You’re only as good as, wait, whose opinion?

Rogers, the great humanistic psychologist, pioneered the concept of unconditional positive regard. 

It’s the basic acceptance and support of a person regardless of what they say or do. 

Although this theory originally developed within the context of client centered therapy, the intrapersonal applications are just as important. 

Because in the deeply complicated relationship with ourselves, we can achieve unconditional positive regard as well. We can love ourselves anyway. 

Ellis, the peer and worthy successor of the aforementioned psychologist, summarized it beautifully in his book about rational emotive behavioral therapy:

The need to impress others and to win their approval, and thereby view yourself as a good person, leads to an obsession that tends to preempt a large part of your life. You’re seeking status instead of seeking joy. Instead, rate yourself as good merely because you are alive. That kind of egoism will get you into very little trouble. 

The question, then, is how much do you trust yourself? How much belief in your own efficacy do you really have? Especially when things aren’t going as well as you’d hoped?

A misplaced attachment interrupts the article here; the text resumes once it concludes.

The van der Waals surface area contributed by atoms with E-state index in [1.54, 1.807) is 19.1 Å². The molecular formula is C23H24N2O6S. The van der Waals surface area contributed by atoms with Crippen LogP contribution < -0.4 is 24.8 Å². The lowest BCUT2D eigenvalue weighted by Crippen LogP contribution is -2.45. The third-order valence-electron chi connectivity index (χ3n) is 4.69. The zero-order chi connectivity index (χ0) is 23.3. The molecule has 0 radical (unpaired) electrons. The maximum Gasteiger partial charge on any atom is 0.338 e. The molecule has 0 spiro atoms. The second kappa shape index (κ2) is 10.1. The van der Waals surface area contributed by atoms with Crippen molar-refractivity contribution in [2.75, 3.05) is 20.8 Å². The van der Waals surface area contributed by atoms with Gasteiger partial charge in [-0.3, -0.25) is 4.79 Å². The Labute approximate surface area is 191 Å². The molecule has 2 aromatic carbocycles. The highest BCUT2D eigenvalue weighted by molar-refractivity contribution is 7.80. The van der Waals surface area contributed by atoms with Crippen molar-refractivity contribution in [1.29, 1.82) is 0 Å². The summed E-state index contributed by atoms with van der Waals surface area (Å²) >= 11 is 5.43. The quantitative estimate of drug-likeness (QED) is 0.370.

See if any of the following examples apply to your life.

You trust that you are valuable even when you aren’t valued.

You trust that you are a good person who is worthy of joy.

You trust that your own best is enough for you, even if it’s not enough for others.

You trust that you are loved and respected in spite of your lack of achievement.

You trust that you are a worthwhile person even when behaving incompetently.

You trust that you tried your best in the moment even if the amount of effort you offered didn’t produce the outcome you had in mind.

That’s a complete picture of true unconditional positive regard for ourselves, and it’s difficult to paint. Because most of us use such situations to make global ratings of ourselves as individuals.

We based this score solely on our approval and performance, rather than joy and aliveness.

The good news is, trust is a muscle we can train. We can learn to talk to ourselves in a way that a therapist would talk to their patients.

With love towards, forgiveness for, and acceptance of our humanity.


What if you equate your sense of worth not with the outcome, but with your effort?


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